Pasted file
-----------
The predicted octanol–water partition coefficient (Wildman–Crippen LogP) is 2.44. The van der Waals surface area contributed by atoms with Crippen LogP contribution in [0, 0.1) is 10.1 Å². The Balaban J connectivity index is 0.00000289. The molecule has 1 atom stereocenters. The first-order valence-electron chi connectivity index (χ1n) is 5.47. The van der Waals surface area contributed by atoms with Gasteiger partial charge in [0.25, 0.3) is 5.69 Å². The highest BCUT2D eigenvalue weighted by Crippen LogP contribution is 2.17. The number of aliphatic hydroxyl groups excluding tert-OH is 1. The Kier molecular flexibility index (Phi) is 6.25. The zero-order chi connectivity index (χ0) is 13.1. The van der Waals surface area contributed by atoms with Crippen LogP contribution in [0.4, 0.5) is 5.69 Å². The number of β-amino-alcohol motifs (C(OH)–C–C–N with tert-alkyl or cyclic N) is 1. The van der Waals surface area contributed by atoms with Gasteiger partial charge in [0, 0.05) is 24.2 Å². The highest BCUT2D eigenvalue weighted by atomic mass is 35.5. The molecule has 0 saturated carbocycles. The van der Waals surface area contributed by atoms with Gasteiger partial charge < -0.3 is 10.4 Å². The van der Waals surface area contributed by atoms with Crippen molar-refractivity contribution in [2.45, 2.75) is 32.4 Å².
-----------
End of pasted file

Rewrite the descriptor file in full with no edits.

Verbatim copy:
The predicted octanol–water partition coefficient (Wildman–Crippen LogP) is 2.44. The van der Waals surface area contributed by atoms with Crippen LogP contribution in [0, 0.1) is 10.1 Å². The Balaban J connectivity index is 0.00000289. The molecule has 1 atom stereocenters. The first-order valence-electron chi connectivity index (χ1n) is 5.47. The van der Waals surface area contributed by atoms with Gasteiger partial charge in [0.25, 0.3) is 5.69 Å². The highest BCUT2D eigenvalue weighted by Crippen LogP contribution is 2.17. The number of aliphatic hydroxyl groups excluding tert-OH is 1. The Kier molecular flexibility index (Phi) is 6.25. The zero-order chi connectivity index (χ0) is 13.1. The van der Waals surface area contributed by atoms with Crippen LogP contribution in [0.4, 0.5) is 5.69 Å². The number of β-amino-alcohol motifs (C(OH)–C–C–N with tert-alkyl or cyclic N) is 1. The van der Waals surface area contributed by atoms with Gasteiger partial charge in [0, 0.05) is 24.2 Å². The highest BCUT2D eigenvalue weighted by atomic mass is 35.5. The molecule has 0 saturated carbocycles. The van der Waals surface area contributed by atoms with Gasteiger partial charge < -0.3 is 10.4 Å². The van der Waals surface area contributed by atoms with Crippen molar-refractivity contribution in [2.45, 2.75) is 32.4 Å².